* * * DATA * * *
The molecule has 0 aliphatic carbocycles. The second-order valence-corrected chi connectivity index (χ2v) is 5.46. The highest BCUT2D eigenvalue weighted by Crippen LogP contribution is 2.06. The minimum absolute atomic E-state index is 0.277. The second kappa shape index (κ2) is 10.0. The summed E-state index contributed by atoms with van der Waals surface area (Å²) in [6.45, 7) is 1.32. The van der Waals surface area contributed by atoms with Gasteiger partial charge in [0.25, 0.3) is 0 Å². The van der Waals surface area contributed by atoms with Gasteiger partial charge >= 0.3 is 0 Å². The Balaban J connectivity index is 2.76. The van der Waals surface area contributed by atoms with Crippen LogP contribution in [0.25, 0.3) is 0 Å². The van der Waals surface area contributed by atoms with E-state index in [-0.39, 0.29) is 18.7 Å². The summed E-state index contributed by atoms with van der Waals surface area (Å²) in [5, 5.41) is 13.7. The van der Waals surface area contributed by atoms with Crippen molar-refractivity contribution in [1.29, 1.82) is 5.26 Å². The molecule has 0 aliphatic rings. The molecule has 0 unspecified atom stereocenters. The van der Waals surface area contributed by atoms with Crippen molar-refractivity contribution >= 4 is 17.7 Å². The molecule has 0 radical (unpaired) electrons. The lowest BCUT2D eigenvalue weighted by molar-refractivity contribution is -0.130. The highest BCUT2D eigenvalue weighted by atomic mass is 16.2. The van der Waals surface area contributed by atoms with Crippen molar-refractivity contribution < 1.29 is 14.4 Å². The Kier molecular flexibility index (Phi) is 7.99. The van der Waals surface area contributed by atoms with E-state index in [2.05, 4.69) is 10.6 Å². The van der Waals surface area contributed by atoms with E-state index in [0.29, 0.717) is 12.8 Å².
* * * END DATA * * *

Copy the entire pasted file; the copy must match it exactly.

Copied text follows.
The molecule has 0 aliphatic carbocycles. The second-order valence-corrected chi connectivity index (χ2v) is 5.46. The highest BCUT2D eigenvalue weighted by Crippen LogP contribution is 2.06. The minimum absolute atomic E-state index is 0.277. The second kappa shape index (κ2) is 10.0. The summed E-state index contributed by atoms with van der Waals surface area (Å²) in [6.45, 7) is 1.32. The van der Waals surface area contributed by atoms with Gasteiger partial charge in [0.25, 0.3) is 0 Å². The van der Waals surface area contributed by atoms with Gasteiger partial charge >= 0.3 is 0 Å². The Balaban J connectivity index is 2.76. The van der Waals surface area contributed by atoms with Crippen LogP contribution in [0.25, 0.3) is 0 Å². The van der Waals surface area contributed by atoms with E-state index in [-0.39, 0.29) is 18.7 Å². The summed E-state index contributed by atoms with van der Waals surface area (Å²) in [5, 5.41) is 13.7. The van der Waals surface area contributed by atoms with Crippen molar-refractivity contribution in [1.29, 1.82) is 5.26 Å². The molecule has 0 aliphatic rings. The molecule has 0 unspecified atom stereocenters. The van der Waals surface area contributed by atoms with Crippen molar-refractivity contribution >= 4 is 17.7 Å². The molecule has 0 radical (unpaired) electrons. The lowest BCUT2D eigenvalue weighted by molar-refractivity contribution is -0.130. The highest BCUT2D eigenvalue weighted by atomic mass is 16.2. The van der Waals surface area contributed by atoms with Crippen molar-refractivity contribution < 1.29 is 14.4 Å². The Kier molecular flexibility index (Phi) is 7.99. The van der Waals surface area contributed by atoms with E-state index in [2.05, 4.69) is 10.6 Å². The van der Waals surface area contributed by atoms with E-state index in [0.29, 0.717) is 12.8 Å².